I finally managed to leave the tiny room at the monk’s. It was just a month but I felt as if it was a half year or so. I suddenly felt so drowsy after I moved to the new place. I crawled into bed and I slept lik a log.
I already miss the time with the monk and his family, his kids, but it’s the time to take next action with the experience I had there and the ideas I learned from them.
I heard the musical instrument “Daxophone” from my friend. The instrument was invested by a musician Hans Reichel. Apparently, he’s passed away but a Japanese musician Kazuhisa Uchihashi who was playing with Reichel introduces the instrument today. The sound is very unique – I felt as if I got lost in the forest and found animals having a party.
I’ve got an idea of having a part-time job at the moment for a stable income. I chose one small local shop from the 15 coffee shops I’d visited, and asked the owner about the vacancy there. He led me to have a seat outside and talked for a couple minutes. He asked me a couple of basic things – how long I want to work, how long I’ve worked as a barista. After a pause, he stared at my eyes and said.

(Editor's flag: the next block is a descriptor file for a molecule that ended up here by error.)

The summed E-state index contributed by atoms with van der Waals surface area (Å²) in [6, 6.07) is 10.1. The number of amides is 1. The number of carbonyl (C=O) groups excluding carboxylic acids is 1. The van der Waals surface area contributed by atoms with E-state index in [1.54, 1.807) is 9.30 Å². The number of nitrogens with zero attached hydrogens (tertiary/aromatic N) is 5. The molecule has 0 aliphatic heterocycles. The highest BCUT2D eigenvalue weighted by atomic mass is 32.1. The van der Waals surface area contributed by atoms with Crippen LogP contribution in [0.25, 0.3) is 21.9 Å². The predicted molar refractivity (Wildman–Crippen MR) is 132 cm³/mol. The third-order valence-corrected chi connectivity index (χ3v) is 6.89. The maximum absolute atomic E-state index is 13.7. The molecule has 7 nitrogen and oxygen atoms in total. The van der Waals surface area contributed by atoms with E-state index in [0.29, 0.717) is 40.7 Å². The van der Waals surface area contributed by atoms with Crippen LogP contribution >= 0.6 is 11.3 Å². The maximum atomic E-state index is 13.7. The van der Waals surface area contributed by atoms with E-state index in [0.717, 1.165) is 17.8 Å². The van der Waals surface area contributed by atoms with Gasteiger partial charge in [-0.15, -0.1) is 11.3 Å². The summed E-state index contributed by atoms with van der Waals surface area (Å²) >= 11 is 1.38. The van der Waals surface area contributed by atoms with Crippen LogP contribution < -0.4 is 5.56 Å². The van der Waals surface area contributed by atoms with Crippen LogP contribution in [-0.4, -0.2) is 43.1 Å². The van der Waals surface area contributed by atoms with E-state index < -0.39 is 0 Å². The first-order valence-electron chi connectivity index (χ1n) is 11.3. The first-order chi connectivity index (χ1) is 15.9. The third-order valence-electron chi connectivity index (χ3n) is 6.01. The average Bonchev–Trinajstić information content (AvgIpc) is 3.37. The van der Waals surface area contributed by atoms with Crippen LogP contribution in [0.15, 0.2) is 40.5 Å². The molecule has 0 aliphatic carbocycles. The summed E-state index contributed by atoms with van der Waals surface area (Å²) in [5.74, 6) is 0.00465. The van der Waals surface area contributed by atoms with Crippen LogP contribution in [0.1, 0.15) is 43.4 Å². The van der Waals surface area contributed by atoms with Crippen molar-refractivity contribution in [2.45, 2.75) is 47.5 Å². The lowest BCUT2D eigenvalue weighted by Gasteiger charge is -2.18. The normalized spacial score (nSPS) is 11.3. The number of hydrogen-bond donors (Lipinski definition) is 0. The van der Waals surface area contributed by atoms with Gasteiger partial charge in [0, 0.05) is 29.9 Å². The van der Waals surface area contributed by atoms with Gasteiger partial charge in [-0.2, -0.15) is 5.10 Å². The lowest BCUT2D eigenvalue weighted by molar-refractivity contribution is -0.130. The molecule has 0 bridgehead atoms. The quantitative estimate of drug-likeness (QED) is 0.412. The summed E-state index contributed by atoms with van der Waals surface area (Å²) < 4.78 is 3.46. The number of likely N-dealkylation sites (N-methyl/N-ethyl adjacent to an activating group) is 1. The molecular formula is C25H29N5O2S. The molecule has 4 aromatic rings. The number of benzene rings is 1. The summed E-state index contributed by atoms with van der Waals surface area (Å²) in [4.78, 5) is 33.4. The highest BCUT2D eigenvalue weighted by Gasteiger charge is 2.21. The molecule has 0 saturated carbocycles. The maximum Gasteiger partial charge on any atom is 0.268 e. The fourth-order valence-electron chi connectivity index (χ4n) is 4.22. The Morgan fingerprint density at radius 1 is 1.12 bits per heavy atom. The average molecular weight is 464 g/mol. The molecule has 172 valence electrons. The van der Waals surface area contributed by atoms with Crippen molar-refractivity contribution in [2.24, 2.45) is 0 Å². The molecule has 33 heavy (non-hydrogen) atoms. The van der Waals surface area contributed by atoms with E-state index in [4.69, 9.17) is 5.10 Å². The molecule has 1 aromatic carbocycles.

“I’d only like to work with really nice people. Not average, a nice person of nice people. How skilled you are is not a priority since you will develop if you have a proper practice. So please have a think that, whether you are confident of that. Please have a think for a day and text me.”
I thanked him and left the coffee shop. Then I started thinking whether I’m a nice person or not. I used to be confident of that – but I wonder if I’m still so. I’ve kind of lost the confidence struggling with living outside my home country and trying to be competitive among the international people. I kept thinking about it until 3 in the morning and replied to him that I’m confident with that.
I had a trial shift and he told me he wants to work with me – I also loved his attitude towards customers and coffee and that made me even more willing to work with him at the shop. After the event, I knew I’d like to be a nice person, as selfless as even I could influence someone’s ideas of their life.
I’ve been meeting really nice people – the owner, the monk, and the kids who are truly pure and nothing crafty behind. And now, come to think of it, this is a turning point to change my concept of personality as well as my life.